Sunday, January 24, 2016

Boxcar Children 1

I don't know when the video reviews will go up on my channel, but I can still post them here on my blog, right?


For a long time now, people have been asking me to review The Boxcar Children Mystery series.

The first book begins with four runaway children stopping at a bakery. They buy some bread and ask if they can sleep here tonight, in exchange for doing the dishes and the sweeping. The woman at the bakery likes the idea of free child slaves, so she agrees to keep them all, except Benny. He's too young to do much work, so she's gonna put him in a children's home.

The kids decide they _can't_ be separated from Benny, so they run away again. They walk for two days straight, and when it starts raining in the woods, they take shelter inside an abandoned boxcar. They decide the boxcar is a nice place, so they're going to live there now. Forever.

The Boxcar Children!

We only get a little backstory for these kids. They're siblings. Henry and Jessie are the older ones, while Violet and Benny are the younger ones. They're orphans, and they're SUPPOSED to be living with their grandfather. But they ran away, because they're worried Grandpa might be mean, so...they'd rather be homeless than meet the guy. Not a good decision, Boxcar Children.

Jessie spends most of the book playing house with the two younger kids. She cooks food, teaches them how to read, and cleans up the boxcar with supplies she finds at the town dump. Jessie has the good sense to wash everything before using it, but still. They're eating off of plates they found in the garbage. It's kind gross.

Meanwhile, Henry goes into town and gets a job doing yardwork for a man named Dr. Moore. Dr. Moore is a nice guy, but he lives alone with his mother, in a a house with five empty bedrooms. What's the story behind THAT? Did he move in with mom, after getting his medical degree, or what?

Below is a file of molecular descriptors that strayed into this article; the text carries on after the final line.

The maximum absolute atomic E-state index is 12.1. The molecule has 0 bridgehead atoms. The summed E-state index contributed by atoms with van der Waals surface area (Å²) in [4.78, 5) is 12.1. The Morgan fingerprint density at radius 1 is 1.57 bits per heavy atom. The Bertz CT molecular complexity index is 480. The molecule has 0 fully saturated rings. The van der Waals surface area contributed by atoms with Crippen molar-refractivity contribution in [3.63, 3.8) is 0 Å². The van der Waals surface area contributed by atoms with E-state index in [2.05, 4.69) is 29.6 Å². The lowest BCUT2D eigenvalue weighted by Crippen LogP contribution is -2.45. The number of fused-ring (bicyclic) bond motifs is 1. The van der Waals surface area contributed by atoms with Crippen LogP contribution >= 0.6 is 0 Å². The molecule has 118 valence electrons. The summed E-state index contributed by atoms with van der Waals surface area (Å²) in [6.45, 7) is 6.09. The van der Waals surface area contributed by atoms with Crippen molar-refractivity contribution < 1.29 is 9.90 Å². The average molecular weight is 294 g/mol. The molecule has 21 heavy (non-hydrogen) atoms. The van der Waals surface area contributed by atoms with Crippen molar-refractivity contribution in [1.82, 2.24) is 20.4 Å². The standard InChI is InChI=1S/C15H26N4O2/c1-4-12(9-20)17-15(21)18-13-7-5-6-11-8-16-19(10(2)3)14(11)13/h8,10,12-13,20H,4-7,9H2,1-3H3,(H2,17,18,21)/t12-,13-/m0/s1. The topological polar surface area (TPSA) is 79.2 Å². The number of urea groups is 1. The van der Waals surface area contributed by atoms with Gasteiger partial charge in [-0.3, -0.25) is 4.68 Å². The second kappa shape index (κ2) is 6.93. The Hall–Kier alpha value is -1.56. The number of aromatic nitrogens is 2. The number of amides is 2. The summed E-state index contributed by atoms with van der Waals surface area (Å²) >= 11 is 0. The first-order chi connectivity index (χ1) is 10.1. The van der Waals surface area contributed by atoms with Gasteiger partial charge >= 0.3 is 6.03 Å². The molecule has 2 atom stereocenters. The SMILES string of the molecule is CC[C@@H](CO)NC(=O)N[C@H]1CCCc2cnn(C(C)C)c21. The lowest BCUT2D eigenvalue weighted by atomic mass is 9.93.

Dr. Moore isn't an idiot, so it doesn't take him long to realize there are four kids living in a boxcar. Instead of calling the proper authorities, he decides to help the kids, by paying Henry lots of money and giving him a lot of free things, especially food.

Grandfather offers a $5,000 reward, for the return of the lost children. Dr. Moore decides to be sneaky, so he tells Henry to attend an event that Grandfather is sponsoring. Henry and his grandfather meet each other, but they don't know they're related. It turns out that Grandfather is a really nice guy, so there's no reason for the kids to be running away from him.

Things come to an end, when Violet catches a cold. Dr. Moore takes her to his house, so he can watch over her. Since there are FIVE extra rooms in the house, Dr. Moore invites all the Boxcar children and grandfather to stay there. They meet with each other and become friends, and eventually they realize that they're related.

The kids move in with Grandfather, who is super-rich and provides for their every need. He even moves the boxcar into the backyard of the house, so the kids can always remember the happy days when they were homeless.

The End

Post-Book Followup

Every book in the series has the first paragraph of this book written on the back.

One warm night four children stood in front of a bakery. No one knew them. No one knew where they had come from.

No one knows where the kids are from, because the book leaves out that information! Where DID they run from? I always guessed it was an orphanage, but why were they sent to an orphanage, when their rich grandfather is one day's walk away?

That's almost as weird as Dr. Moore purposely ignoring a $5,000 reward, in favor of letting some vulnerable kids be homeless. In 2015 dollars, that's about a $70,000 reward. Dr. Moore admits outright he would have kept the secret forever, if Violet hadn't gotten sick. Very responsible man, that Dr. Moore.

This review is short, because the book is short. It's got very large print, and it was designed for people learning to read English for the first time. That's why the kids have somewhat stilted, odd language. Of course, the book was originally written in 1924, which also explains some oddities with language and word choice. But that doesn't hurt the book at all. It's still easy to read and understand, even if it's older than the Great Gatsby.

Overall, I can see why the book is popular with kids. It's about kids living by themselves and having a really fun time, without any major problems. I give the Boxcar Children #1, The Boxcar Children, a 10 out of 10.


Katie said...

My daughter (8) loves this series!

Paul said...

There's a really cool one (much) later in the series where they investigate a mystery in a computer game, called The Mystery in the Computer Game: